CapitolBeatOK Staff Report
Attorney General Scott Pruitt on Tuesday said the legal claims made in 2011 in Oklahoma’s lawsuit challenging the implementation of the Affordable Care Act (ACA) were upheld Tuesday in a ruling by the DC Circuit Court of Appeals.
In September 2011, Oklahoma was the first to raise a legal challenge to the legality of an IRS rule that caused billions in illegal subsidies to be paid out, despite Congress having never authorized those payments.
A three-judge panel of the DC Circuit ruled 2-1 in favor of the challengers in “Halbig v. Burwell.” The private plaintiffs in that case filed a lawsuit in May 2013 that brought the same challenges made by Oklahoma in 2011.
“Early on, we recognized this major problem with how the Obama administration was implementing the Affordable Care Act,” Attorney General Pruitt said in comments sent to the news media, including CapitolBeatOK.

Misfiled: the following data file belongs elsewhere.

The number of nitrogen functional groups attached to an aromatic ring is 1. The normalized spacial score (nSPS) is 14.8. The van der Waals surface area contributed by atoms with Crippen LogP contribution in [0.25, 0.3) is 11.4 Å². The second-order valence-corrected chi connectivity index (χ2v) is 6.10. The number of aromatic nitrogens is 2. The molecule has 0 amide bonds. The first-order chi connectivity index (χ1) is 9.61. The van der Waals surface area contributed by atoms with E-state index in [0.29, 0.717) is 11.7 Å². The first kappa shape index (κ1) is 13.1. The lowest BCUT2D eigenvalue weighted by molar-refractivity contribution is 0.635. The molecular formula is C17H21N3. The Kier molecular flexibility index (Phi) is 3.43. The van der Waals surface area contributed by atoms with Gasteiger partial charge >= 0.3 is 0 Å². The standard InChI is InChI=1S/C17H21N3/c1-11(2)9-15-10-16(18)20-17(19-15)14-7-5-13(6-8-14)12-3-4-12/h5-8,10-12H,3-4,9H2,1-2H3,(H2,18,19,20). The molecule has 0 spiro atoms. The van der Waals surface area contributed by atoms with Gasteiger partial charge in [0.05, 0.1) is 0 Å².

“Other states and private plaintiffs like Halbig followed our lead in challenging the law and today’s ruling by the DC Circuit Court of Appeals is a victory for Oklahoma’s lawsuit and others challenging the law. Our lawsuit challenges the administration’s attempt to ‘fix’ the health care law through executive fiat. This ruling gives us great confidence that Oklahoma’s lawsuit will ultimately prevail.”
A decision in Oklahoma’s lawsuit is imminent. Oklahoma’s lawsuit is before a federal judge in the Eastern District of Oklahoma.
The state of Oklahoma is challenging an IRS rule regarding the legality of the subsidies and the assessment of tax penalties on “large employers.”
The IRS is attempting to assess “large employer” penalties in states like Oklahoma that did not establish state health care exchanges, which contradicts the language of the ACA. The ACA states tax penalties are only to be assessed in states that set up state-based health care exchanges.